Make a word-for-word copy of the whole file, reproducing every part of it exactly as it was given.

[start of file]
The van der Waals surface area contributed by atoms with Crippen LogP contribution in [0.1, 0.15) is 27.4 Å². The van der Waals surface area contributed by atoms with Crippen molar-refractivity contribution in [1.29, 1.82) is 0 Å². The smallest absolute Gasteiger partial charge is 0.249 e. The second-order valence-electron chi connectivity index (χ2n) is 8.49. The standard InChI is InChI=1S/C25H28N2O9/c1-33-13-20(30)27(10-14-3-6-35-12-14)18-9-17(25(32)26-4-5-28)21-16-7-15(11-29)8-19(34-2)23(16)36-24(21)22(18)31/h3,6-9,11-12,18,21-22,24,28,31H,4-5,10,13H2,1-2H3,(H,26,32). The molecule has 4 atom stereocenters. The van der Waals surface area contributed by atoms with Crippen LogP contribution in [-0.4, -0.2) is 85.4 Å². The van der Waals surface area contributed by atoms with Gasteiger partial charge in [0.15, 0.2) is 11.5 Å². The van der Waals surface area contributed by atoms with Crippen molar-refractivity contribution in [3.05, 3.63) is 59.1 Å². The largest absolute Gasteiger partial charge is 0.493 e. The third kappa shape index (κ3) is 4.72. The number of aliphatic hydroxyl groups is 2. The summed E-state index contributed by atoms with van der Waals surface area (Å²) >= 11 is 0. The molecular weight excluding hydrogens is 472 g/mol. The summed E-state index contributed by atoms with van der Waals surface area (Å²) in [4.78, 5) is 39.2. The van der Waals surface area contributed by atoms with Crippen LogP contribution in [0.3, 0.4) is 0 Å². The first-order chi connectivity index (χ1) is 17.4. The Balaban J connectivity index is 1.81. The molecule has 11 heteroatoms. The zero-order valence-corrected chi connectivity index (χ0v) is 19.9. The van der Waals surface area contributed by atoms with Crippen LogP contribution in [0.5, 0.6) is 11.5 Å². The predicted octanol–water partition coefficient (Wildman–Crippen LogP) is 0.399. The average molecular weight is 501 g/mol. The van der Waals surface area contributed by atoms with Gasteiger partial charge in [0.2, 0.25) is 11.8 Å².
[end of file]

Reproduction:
The van der Waals surface area contributed by atoms with Crippen LogP contribution in [0.1, 0.15) is 27.4 Å². The van der Waals surface area contributed by atoms with Crippen molar-refractivity contribution in [1.29, 1.82) is 0 Å². The smallest absolute Gasteiger partial charge is 0.249 e. The second-order valence-electron chi connectivity index (χ2n) is 8.49. The standard InChI is InChI=1S/C25H28N2O9/c1-33-13-20(30)27(10-14-3-6-35-12-14)18-9-17(25(32)26-4-5-28)21-16-7-15(11-29)8-19(34-2)23(16)36-24(21)22(18)31/h3,6-9,11-12,18,21-22,24,28,31H,4-5,10,13H2,1-2H3,(H,26,32). The molecule has 4 atom stereocenters. The van der Waals surface area contributed by atoms with Crippen LogP contribution in [-0.4, -0.2) is 85.4 Å². The van der Waals surface area contributed by atoms with Gasteiger partial charge in [0.15, 0.2) is 11.5 Å². The van der Waals surface area contributed by atoms with Crippen molar-refractivity contribution in [3.05, 3.63) is 59.1 Å². The largest absolute Gasteiger partial charge is 0.493 e. The third kappa shape index (κ3) is 4.72. The number of aliphatic hydroxyl groups is 2. The summed E-state index contributed by atoms with van der Waals surface area (Å²) >= 11 is 0. The molecular weight excluding hydrogens is 472 g/mol. The summed E-state index contributed by atoms with van der Waals surface area (Å²) in [4.78, 5) is 39.2. The van der Waals surface area contributed by atoms with Crippen LogP contribution in [0.3, 0.4) is 0 Å². The first-order chi connectivity index (χ1) is 17.4. The Balaban J connectivity index is 1.81. The molecule has 11 heteroatoms. The zero-order valence-corrected chi connectivity index (χ0v) is 19.9. The van der Waals surface area contributed by atoms with Crippen LogP contribution in [0.5, 0.6) is 11.5 Å². The predicted octanol–water partition coefficient (Wildman–Crippen LogP) is 0.399. The average molecular weight is 501 g/mol. The van der Waals surface area contributed by atoms with Gasteiger partial charge in [0.2, 0.25) is 11.8 Å².